Liberals Are Actually Ranking Cookbooks By How Many Animals Are Killed To Make The Recipes
Looks like there’s no good thing in this world a little militance can’t destroy.
Believe it or not, I think vegetarianism and veganism are great diets. Not for me, but very beneficial when done properly. Personal health benefits aside, I’ve got no quarrel with anyone who cherishes animal lives so much that they don’t want to benefit from ending them. Truly, that’s a fine and noble thing, at face value, anyway.
And then there are the militants. The extremists. The people who would sooner resort to cannibalism than kill and eat a deer in some kind of Mad Max survival situation (yes, there are people like that). The people who tie ultra-leftist socio-political values into a flippin’ diet.
Nah, people. That, I can’t abide.
So when I stumble upon this Vox article ranking a selection of popular cookbooks by how many animals would be killed to make their recipes, well, I’ve got some things to say about that.
The article, shockingly enough, is actually based on a study in a journal called Food Ethics, leading me to wonder if any taxpayers directly or indirectly contributed to this drivel via research grants. Goodness, I hope not.
In the study, philosopher Andy Lamey and political theorist Ike Sharpless pored over 30 cookbooks by 26 celebrity chefs like Gordon Ramsay, Ina Garten, Rachael Ray, Paula Deen, Marcus Samuelsson, and Guy Fieri.
Then, using methods I cannot ascertain because I refuse to pay $39.95 for the full text of the study, the authors proceed to count each animal that would need to be killed to cook each recipe in the book and rank each book accordingly.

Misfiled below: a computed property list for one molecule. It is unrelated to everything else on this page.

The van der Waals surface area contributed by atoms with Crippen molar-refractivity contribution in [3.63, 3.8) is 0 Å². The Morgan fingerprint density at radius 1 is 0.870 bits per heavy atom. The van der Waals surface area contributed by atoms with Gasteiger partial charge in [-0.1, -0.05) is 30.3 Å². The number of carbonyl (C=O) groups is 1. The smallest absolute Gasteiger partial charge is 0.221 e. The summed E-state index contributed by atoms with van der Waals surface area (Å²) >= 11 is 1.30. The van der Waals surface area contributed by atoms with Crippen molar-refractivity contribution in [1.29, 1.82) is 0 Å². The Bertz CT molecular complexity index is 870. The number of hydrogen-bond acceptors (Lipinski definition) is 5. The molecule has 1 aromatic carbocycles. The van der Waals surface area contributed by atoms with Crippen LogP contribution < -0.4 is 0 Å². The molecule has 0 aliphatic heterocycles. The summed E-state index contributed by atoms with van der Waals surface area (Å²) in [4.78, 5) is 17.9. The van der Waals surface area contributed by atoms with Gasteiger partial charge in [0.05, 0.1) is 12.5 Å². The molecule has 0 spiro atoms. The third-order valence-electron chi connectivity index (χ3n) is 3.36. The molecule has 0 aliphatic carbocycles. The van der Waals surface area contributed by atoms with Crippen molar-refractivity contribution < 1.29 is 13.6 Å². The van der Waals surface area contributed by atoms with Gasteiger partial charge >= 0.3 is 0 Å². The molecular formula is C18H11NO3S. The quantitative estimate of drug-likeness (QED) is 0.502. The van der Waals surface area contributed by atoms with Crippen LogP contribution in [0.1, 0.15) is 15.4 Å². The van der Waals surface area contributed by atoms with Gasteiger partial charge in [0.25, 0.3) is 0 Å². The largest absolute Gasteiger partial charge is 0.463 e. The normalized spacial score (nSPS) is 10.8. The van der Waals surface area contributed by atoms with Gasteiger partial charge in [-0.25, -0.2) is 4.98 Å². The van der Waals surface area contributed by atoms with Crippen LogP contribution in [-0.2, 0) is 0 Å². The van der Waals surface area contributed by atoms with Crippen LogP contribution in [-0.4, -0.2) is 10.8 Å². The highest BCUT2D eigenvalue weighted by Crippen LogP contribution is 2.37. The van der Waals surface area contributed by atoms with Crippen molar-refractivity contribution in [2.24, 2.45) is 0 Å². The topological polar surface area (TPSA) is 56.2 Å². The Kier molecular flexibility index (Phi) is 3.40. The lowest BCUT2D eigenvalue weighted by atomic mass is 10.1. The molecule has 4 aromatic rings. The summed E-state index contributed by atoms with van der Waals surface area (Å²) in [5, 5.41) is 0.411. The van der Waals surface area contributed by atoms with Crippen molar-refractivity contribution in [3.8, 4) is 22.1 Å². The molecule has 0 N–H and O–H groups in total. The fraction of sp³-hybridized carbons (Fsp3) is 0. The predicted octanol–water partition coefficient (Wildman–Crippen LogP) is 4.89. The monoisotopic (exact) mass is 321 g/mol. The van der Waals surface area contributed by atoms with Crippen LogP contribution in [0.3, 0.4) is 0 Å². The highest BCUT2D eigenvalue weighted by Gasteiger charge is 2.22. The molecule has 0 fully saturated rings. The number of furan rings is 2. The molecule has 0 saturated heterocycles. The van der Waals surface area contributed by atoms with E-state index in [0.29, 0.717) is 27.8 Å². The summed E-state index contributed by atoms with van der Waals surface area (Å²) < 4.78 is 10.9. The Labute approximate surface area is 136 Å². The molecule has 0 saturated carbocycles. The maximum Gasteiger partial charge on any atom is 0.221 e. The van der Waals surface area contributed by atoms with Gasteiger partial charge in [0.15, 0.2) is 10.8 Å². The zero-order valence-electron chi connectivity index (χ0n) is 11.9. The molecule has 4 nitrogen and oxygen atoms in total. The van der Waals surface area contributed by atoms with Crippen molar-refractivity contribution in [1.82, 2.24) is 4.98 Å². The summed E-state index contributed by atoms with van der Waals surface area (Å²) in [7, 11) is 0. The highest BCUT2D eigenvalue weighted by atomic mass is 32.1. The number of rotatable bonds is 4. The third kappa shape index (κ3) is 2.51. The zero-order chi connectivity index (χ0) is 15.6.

The authors note that there’s no strong culinary pattern to the findings. The type of cuisine chosen — Mexican versus Indian versus Italian versus Middle Eastern etc. — had little or no effect on how deadly a given cookbook was. The least deadly non-vegetarian cookbook, by Giada De Laurentiis, and the most deadly one, by Mario Batali, were both Italian cookbooks.
“Deadly”. Oh my word. Are we bludgeoning the animals to death with the cookbooks? Let’s choose our words wisely, here.
Instead, the results are driven by how many small animals each chef uses. By far the deadliest cookbook was Batali’s Molto Gusto, with 620 deaths (5.25 per recipe) driven by its use of 567 baby eels. Eels might not be high on your list of animals whose welfare we should care about, but like most species of fish, they probably experience pain and deserve animal welfare consideration.
Hmm, where have I heard the fact that something some people don’t consider to be life worth protecting are failing to factor the ability to feel pain into their considerations? Boy, that’s a real head-scratcher.
Unsurprisingly, Vox’s Dylan Matthews fails to make any sense of the data in a way that is consistently actionable, and the limpwristed, relativistic logic he uses doesn’t help any.
Try to save “a few animal lives,” you know, if you can and stuff or whatever. Quantity over quality.
Eat more pork because you get more meat out of one pig than you do five chickens. Eat more beef because you get more meat out of one cow than you do ten chickens. Oh, wait, don’t eat more beef, it’s bad for the environment. Best of all, eat fake burgers made with highly processed plant components whose production process likely has a carbon footprint bigger than a Texas cattle ranch.
Personally, I’d rather eat a cookbook than go along with this.